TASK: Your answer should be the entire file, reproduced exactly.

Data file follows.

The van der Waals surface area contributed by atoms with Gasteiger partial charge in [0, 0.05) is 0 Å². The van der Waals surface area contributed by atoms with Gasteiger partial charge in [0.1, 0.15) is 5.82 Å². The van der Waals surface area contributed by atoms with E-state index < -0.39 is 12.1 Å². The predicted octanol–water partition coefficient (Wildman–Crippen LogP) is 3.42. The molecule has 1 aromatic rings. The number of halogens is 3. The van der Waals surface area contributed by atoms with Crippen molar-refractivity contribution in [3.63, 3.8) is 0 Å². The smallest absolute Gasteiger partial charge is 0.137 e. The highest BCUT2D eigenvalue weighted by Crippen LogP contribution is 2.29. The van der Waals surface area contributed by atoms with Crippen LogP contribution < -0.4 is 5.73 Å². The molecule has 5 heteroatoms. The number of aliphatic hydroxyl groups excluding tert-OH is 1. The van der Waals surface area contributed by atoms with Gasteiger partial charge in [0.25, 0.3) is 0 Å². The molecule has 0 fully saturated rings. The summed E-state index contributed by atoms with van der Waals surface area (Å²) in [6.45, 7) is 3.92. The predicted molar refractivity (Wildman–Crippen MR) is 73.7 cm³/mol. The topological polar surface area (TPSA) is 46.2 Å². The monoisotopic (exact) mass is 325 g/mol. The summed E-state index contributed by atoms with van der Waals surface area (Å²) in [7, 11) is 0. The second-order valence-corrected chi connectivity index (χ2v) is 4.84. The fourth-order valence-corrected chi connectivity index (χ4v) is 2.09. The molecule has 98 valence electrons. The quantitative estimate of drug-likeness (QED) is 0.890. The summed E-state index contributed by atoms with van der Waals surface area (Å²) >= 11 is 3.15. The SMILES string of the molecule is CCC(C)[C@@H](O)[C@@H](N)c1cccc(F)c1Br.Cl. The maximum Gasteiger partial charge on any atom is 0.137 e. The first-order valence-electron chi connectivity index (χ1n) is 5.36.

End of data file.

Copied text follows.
The van der Waals surface area contributed by atoms with Gasteiger partial charge in [0, 0.05) is 0 Å². The van der Waals surface area contributed by atoms with Gasteiger partial charge in [0.1, 0.15) is 5.82 Å². The van der Waals surface area contributed by atoms with E-state index < -0.39 is 12.1 Å². The predicted octanol–water partition coefficient (Wildman–Crippen LogP) is 3.42. The molecule has 1 aromatic rings. The number of halogens is 3. The van der Waals surface area contributed by atoms with Crippen molar-refractivity contribution in [3.63, 3.8) is 0 Å². The smallest absolute Gasteiger partial charge is 0.137 e. The highest BCUT2D eigenvalue weighted by Crippen LogP contribution is 2.29. The van der Waals surface area contributed by atoms with Crippen LogP contribution < -0.4 is 5.73 Å². The molecule has 5 heteroatoms. The number of aliphatic hydroxyl groups excluding tert-OH is 1. The van der Waals surface area contributed by atoms with Gasteiger partial charge in [0.25, 0.3) is 0 Å². The molecule has 0 fully saturated rings. The summed E-state index contributed by atoms with van der Waals surface area (Å²) in [6.45, 7) is 3.92. The predicted molar refractivity (Wildman–Crippen MR) is 73.7 cm³/mol. The topological polar surface area (TPSA) is 46.2 Å². The monoisotopic (exact) mass is 325 g/mol. The summed E-state index contributed by atoms with van der Waals surface area (Å²) in [7, 11) is 0. The second-order valence-corrected chi connectivity index (χ2v) is 4.84. The fourth-order valence-corrected chi connectivity index (χ4v) is 2.09. The molecule has 98 valence electrons. The quantitative estimate of drug-likeness (QED) is 0.890. The summed E-state index contributed by atoms with van der Waals surface area (Å²) >= 11 is 3.15. The SMILES string of the molecule is CCC(C)[C@@H](O)[C@@H](N)c1cccc(F)c1Br.Cl. The maximum Gasteiger partial charge on any atom is 0.137 e. The first-order valence-electron chi connectivity index (χ1n) is 5.36.